Oh, my pictures of the Perahera? That’s what you’ve come to see? I was hoping that The International Man of Intrigue’s guest post would distract you. Hmm…well…how do I put this? Let’s just say after agonizing over the pictures, and after much soul searching, I came to grips with the fact that I’m a writer, not a photographer. I think rather than water down my blog with a bunch of crappy pictures I’ll just stick with what I do best and write for you. I really struggled with this because I feel like a good travel blog needs lots of gorgeous pictures. Really, a good travel blog, a good travel magazine, a good travel book, they all have great pictures. I don’t. Then I realized, Bill Bryson doesn’t clutter his books with lots of pictures, and people still love to read his writings. I know I’m no Bill Bryson, but I do think I’ll just go with my strength on this one. I will still include the occasional picture, it’s just not going to be a focus, or in focus for that matter.(Ba-dump-bump-ching!)
Anyway, do you still want to hear about the Perahera? It was amazing! We walked the two blocks down from the hotel. As we got closer, a carnival atmosphere filled the air. There were vendors everywhere. There was all kinds of food and some of it smelled delicious. Wooden carts filled with corn had little platforms with flames burning on them. The salesmen would roast the corn right there and hand it to you. Of course, being westerners, we didn’t eat any of it, since we had no desire to spend the next week living in the bathroom. As anyone who has done it can attest, when you move, or even travel, to a
I’m the master of distraction today, no? Blame it on the fact that my kids have interrupted me about every third word. I’m not a slow typist, so that’s pretty often. As I was saying, the Perahera was amazing. We had VIP seats on a raised platform, so everything was up close and personal with a great view and none of the elephant poop that could hamper a good time if one was sitting at street level. (Poop again, I know.) The parade started off with young men in local costumes with what I first thought were huge pythons wrapped around them. The pythons were actually whips and the young men started cracking them with such speed that they sounded like firecrackers.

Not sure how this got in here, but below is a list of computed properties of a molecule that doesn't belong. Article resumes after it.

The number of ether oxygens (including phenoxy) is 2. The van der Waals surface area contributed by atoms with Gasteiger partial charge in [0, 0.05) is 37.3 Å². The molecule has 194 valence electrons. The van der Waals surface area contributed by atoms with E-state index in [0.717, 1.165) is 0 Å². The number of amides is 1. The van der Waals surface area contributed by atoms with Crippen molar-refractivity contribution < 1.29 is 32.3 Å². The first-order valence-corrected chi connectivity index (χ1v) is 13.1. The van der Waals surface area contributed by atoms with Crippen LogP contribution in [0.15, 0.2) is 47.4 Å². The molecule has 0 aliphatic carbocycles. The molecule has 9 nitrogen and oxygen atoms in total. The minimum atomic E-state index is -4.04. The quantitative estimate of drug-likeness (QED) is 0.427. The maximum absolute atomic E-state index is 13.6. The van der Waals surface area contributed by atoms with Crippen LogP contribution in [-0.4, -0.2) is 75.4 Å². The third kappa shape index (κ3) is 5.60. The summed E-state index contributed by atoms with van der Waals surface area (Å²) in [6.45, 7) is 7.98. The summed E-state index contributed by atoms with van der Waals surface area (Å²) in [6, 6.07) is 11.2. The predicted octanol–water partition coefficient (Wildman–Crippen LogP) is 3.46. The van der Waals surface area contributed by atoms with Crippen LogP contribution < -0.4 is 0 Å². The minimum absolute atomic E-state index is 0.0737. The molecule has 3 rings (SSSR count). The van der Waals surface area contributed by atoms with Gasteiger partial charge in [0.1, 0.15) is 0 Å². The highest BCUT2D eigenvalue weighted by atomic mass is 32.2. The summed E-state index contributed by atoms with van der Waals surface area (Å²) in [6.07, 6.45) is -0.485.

Well, crud. I stopped after writing this paragraph a couple of days ago, and here I am, trying to blame it on my children and the fact that the movers came Wednesday night at 7:30 and brought our stuff and I’ve been unpacking ever since. This is officially the longest blog post ever. And by longest, I don’t mean number of words. I mean amount of time per word. The Perahera was on February 7th. It’s now February 25th. You’d think that would make the writing better, since I’ve spent about a day per sentence. I’m a good writer, but not that good. Anyway, tonight is the night. I’m finishing this blog post and this beer I’m drinking and then going to bed. Now if the International Man of Intrigue calls me over to see another picture on Facebook of a friend of his I’ve never met or some cool thing he’s done on the Playstation, I’m going to scream. I have to write this Perahera stuff and then never promise you I’ll write about something again, because it just gives me writers’ block on the subject and makes me want to write about all kinds of other cool things, like the people who work for us or the room under our stairs.
ANYWAY, the parade, which I think was actually considered a procession since it was marching a relic of Buddha from place to place, went on, with the first elephants coming by. They were completely decked out from trunk to toe. They even wore masks. Many of their gowns were intricately decorated, beaded, or embroidered. The first elephants and the ones at the very end of the procession, nearest the Buddha relic, had little lights running up and down their masks. I set Amelia Earhart to the task of counting the elephants. I figured it would be good practice for her to keep track of something while she was excited and there was lots going on, and I knew I’d immediately get distracted and forget to count so I could tell you how many elephants marched in the procession.